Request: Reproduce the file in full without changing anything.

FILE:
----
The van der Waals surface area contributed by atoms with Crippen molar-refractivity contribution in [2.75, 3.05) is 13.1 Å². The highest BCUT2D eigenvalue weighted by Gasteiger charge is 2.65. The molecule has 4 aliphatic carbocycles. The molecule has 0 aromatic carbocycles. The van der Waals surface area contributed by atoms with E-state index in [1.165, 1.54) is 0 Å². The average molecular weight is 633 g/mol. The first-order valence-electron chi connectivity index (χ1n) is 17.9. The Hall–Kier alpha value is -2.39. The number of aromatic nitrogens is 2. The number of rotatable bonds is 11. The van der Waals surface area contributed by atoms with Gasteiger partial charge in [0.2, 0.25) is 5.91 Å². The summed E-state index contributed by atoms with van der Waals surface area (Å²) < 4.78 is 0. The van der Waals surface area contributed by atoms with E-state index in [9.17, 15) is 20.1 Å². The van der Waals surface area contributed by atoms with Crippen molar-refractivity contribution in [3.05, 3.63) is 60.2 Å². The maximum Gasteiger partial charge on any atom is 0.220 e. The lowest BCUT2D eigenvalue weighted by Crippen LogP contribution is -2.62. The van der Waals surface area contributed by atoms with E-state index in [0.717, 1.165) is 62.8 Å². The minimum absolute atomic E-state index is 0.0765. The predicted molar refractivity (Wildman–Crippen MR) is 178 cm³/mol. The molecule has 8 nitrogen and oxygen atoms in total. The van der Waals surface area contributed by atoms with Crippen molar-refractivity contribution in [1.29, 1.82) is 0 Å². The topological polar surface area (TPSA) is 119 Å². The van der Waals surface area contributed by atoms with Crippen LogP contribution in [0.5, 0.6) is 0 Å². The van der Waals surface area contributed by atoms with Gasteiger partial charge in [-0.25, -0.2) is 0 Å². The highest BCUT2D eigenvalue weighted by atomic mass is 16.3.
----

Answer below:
The van der Waals surface area contributed by atoms with Crippen molar-refractivity contribution in [2.75, 3.05) is 13.1 Å². The highest BCUT2D eigenvalue weighted by Gasteiger charge is 2.65. The molecule has 4 aliphatic carbocycles. The molecule has 0 aromatic carbocycles. The van der Waals surface area contributed by atoms with E-state index in [1.165, 1.54) is 0 Å². The average molecular weight is 633 g/mol. The first-order valence-electron chi connectivity index (χ1n) is 17.9. The Hall–Kier alpha value is -2.39. The number of aromatic nitrogens is 2. The number of rotatable bonds is 11. The van der Waals surface area contributed by atoms with Gasteiger partial charge in [0.2, 0.25) is 5.91 Å². The summed E-state index contributed by atoms with van der Waals surface area (Å²) < 4.78 is 0. The van der Waals surface area contributed by atoms with E-state index in [9.17, 15) is 20.1 Å². The van der Waals surface area contributed by atoms with Crippen molar-refractivity contribution in [3.05, 3.63) is 60.2 Å². The maximum Gasteiger partial charge on any atom is 0.220 e. The lowest BCUT2D eigenvalue weighted by Crippen LogP contribution is -2.62. The van der Waals surface area contributed by atoms with E-state index in [0.717, 1.165) is 62.8 Å². The minimum absolute atomic E-state index is 0.0765. The predicted molar refractivity (Wildman–Crippen MR) is 178 cm³/mol. The molecule has 8 nitrogen and oxygen atoms in total. The van der Waals surface area contributed by atoms with Crippen molar-refractivity contribution in [1.29, 1.82) is 0 Å². The topological polar surface area (TPSA) is 119 Å². The van der Waals surface area contributed by atoms with Crippen LogP contribution in [0.5, 0.6) is 0 Å². The van der Waals surface area contributed by atoms with Gasteiger partial charge in [-0.25, -0.2) is 0 Å². The highest BCUT2D eigenvalue weighted by atomic mass is 16.3.